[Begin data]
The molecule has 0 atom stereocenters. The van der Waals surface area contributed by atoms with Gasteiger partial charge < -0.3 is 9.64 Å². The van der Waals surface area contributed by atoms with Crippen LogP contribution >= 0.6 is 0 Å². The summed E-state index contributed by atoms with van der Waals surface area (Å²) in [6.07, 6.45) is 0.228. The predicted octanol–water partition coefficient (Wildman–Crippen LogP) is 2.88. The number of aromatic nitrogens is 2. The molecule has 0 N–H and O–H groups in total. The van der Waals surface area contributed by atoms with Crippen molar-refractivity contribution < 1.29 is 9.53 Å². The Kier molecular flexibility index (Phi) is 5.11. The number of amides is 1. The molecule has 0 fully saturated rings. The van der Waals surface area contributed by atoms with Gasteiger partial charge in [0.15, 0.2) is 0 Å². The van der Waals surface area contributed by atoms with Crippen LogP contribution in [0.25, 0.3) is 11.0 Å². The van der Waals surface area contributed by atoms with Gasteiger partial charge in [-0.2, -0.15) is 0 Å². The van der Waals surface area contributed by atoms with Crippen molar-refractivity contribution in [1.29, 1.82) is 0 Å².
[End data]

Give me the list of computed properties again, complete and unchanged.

The molecule has 0 atom stereocenters. The van der Waals surface area contributed by atoms with Gasteiger partial charge < -0.3 is 9.64 Å². The van der Waals surface area contributed by atoms with Crippen LogP contribution >= 0.6 is 0 Å². The summed E-state index contributed by atoms with van der Waals surface area (Å²) in [6.07, 6.45) is 0.228. The predicted octanol–water partition coefficient (Wildman–Crippen LogP) is 2.88. The number of aromatic nitrogens is 2. The molecule has 0 N–H and O–H groups in total. The van der Waals surface area contributed by atoms with Crippen molar-refractivity contribution < 1.29 is 9.53 Å². The Kier molecular flexibility index (Phi) is 5.11. The number of amides is 1. The molecule has 0 fully saturated rings. The van der Waals surface area contributed by atoms with Gasteiger partial charge in [0.15, 0.2) is 0 Å². The van der Waals surface area contributed by atoms with Crippen LogP contribution in [0.25, 0.3) is 11.0 Å². The van der Waals surface area contributed by atoms with Gasteiger partial charge in [-0.2, -0.15) is 0 Å². The van der Waals surface area contributed by atoms with Crippen molar-refractivity contribution in [1.29, 1.82) is 0 Å².